Time For A Change


Now don’t let the headline fool you. This isn’t another article recommending we get rid of Big Sam, proclaiming the season to surely end in relegation if he stays. But there are enough worrying signs about that point to a change certainly being needed.

The change isn’t of the all too often get rid of him variety. Owners nowadays happily get rid of beleaguered managers with alarming regularity. It’s far easier to rid the club of a manager then of under performing players.

Whereas in the past a clubs ownership seemed to understand it takes time and faith in a manager to allow him to develop a club in their own image, instant results are now the name of the game. Due to the massive financial benefits of a club staying in the Premier League, win at all costs is the name of the game.

David Gold and David Sullivan have stuck with Sam Allardyce through think and thin thus far, rewarding him with a new contract after ensuring survival in the English top flight last season. A rough patch last January in particular had people saying enough of Sam.

Big Sam Out was all over various fan sites, Twitter and Facebook. A mid season slip in form, much of it down to the injury of Mo Diame, had many fearing the worst. At the time we advised our readers that keeping calm and placing faith in Sam was what was needed.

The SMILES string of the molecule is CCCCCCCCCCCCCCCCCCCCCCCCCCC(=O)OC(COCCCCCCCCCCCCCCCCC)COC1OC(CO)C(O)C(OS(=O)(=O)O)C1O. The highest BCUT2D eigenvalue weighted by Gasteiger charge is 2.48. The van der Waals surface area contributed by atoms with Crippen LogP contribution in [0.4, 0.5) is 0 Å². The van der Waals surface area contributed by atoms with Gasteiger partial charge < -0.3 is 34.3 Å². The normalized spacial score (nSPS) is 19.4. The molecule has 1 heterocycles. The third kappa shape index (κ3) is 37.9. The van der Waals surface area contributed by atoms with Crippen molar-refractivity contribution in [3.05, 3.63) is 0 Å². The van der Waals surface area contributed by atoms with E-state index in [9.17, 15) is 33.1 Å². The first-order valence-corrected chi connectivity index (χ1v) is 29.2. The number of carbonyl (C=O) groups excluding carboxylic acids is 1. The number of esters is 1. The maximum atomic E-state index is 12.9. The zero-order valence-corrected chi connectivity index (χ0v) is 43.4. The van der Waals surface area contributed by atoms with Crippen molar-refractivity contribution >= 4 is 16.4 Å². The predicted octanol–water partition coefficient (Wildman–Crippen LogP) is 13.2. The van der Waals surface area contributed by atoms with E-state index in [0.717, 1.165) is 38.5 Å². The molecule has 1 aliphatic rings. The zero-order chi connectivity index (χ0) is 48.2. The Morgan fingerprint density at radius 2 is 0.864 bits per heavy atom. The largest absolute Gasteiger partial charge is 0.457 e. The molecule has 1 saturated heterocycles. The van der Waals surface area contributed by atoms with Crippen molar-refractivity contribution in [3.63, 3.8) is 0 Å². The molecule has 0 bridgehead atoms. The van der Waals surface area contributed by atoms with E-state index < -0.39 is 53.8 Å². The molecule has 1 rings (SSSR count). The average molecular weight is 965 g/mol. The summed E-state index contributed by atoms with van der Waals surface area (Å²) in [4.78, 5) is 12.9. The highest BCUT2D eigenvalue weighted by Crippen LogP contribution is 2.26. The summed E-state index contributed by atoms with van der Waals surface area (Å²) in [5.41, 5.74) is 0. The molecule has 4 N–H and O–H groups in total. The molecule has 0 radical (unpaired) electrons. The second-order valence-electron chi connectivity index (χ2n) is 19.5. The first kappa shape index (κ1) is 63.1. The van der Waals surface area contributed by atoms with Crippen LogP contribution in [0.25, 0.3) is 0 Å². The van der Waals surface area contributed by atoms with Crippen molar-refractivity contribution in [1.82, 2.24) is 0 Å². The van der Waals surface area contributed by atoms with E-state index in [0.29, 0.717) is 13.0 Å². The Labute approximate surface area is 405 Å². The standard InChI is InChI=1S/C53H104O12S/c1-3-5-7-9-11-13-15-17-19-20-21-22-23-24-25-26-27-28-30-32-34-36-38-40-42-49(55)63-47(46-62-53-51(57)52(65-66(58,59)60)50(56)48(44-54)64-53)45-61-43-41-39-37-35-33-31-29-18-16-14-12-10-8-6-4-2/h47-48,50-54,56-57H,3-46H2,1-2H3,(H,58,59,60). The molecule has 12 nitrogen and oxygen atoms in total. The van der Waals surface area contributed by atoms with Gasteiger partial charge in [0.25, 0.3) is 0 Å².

We finished the season in tenth place, unimaginable last August. While so many fans were quick to reign judgement on Allardyce, they seemed oblivious to just how lifeless the squad looked during that rough patch. Creativity and hard graft were no where to be found.

Luckily the team came out of it. Sam lit a fire and we saw the season out in style. The problem start to this campaign is an entirely different story.

The issue almost certainly starts with the lack of a second striker signing. The club put a lot of faith, and not to mention cash, into the permanent signing of Andy Carroll. While only the most cynical of supporters will bemoan the signing, there was still the baggage that came with Andy.